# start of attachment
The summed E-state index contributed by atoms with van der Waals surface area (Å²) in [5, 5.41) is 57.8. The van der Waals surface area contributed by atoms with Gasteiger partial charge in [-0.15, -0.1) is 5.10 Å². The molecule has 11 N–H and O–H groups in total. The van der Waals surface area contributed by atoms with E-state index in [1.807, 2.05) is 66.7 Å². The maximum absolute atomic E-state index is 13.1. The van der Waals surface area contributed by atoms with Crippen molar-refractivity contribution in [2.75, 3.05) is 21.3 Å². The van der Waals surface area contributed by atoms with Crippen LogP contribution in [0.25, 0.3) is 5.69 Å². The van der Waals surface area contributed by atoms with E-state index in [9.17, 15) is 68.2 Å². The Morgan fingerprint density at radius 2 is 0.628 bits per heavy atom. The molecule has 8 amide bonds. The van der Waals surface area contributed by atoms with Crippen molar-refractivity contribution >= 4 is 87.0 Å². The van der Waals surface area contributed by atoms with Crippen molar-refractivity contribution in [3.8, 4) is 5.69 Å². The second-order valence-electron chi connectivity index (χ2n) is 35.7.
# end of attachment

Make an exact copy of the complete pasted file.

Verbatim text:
The summed E-state index contributed by atoms with van der Waals surface area (Å²) in [5, 5.41) is 57.8. The van der Waals surface area contributed by atoms with Gasteiger partial charge in [-0.15, -0.1) is 5.10 Å². The molecule has 11 N–H and O–H groups in total. The van der Waals surface area contributed by atoms with E-state index in [1.807, 2.05) is 66.7 Å². The maximum absolute atomic E-state index is 13.1. The van der Waals surface area contributed by atoms with Crippen molar-refractivity contribution in [2.75, 3.05) is 21.3 Å². The van der Waals surface area contributed by atoms with Crippen LogP contribution in [0.25, 0.3) is 5.69 Å². The van der Waals surface area contributed by atoms with E-state index in [9.17, 15) is 68.2 Å². The Morgan fingerprint density at radius 2 is 0.628 bits per heavy atom. The molecule has 8 amide bonds. The van der Waals surface area contributed by atoms with Crippen molar-refractivity contribution >= 4 is 87.0 Å². The van der Waals surface area contributed by atoms with Crippen molar-refractivity contribution in [3.8, 4) is 5.69 Å². The second-order valence-electron chi connectivity index (χ2n) is 35.7.